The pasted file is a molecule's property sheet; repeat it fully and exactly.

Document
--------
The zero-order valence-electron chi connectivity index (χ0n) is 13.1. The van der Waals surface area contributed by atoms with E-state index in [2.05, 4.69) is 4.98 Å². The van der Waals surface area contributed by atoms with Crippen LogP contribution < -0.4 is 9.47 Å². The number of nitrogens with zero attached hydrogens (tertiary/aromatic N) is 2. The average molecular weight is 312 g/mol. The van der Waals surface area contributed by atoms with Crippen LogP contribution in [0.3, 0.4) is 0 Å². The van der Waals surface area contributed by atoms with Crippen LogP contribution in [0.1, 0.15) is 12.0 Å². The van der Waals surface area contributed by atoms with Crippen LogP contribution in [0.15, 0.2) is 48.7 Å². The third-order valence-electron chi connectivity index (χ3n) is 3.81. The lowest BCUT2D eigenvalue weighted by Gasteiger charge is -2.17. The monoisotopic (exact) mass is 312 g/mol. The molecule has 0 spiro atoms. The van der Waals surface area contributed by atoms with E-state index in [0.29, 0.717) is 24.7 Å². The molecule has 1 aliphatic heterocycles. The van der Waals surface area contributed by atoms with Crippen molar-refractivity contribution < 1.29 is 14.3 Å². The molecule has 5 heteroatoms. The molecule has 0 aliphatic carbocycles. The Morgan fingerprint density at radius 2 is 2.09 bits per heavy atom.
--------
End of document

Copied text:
The zero-order valence-electron chi connectivity index (χ0n) is 13.1. The van der Waals surface area contributed by atoms with E-state index in [2.05, 4.69) is 4.98 Å². The van der Waals surface area contributed by atoms with Crippen LogP contribution < -0.4 is 9.47 Å². The number of nitrogens with zero attached hydrogens (tertiary/aromatic N) is 2. The average molecular weight is 312 g/mol. The van der Waals surface area contributed by atoms with Crippen LogP contribution in [0.3, 0.4) is 0 Å². The van der Waals surface area contributed by atoms with Crippen LogP contribution in [0.1, 0.15) is 12.0 Å². The van der Waals surface area contributed by atoms with Crippen LogP contribution in [0.15, 0.2) is 48.7 Å². The third-order valence-electron chi connectivity index (χ3n) is 3.81. The lowest BCUT2D eigenvalue weighted by Gasteiger charge is -2.17. The monoisotopic (exact) mass is 312 g/mol. The molecule has 0 spiro atoms. The van der Waals surface area contributed by atoms with E-state index in [0.29, 0.717) is 24.7 Å². The molecule has 1 aliphatic heterocycles. The van der Waals surface area contributed by atoms with Crippen molar-refractivity contribution < 1.29 is 14.3 Å². The molecule has 5 heteroatoms. The molecule has 0 aliphatic carbocycles. The Morgan fingerprint density at radius 2 is 2.09 bits per heavy atom.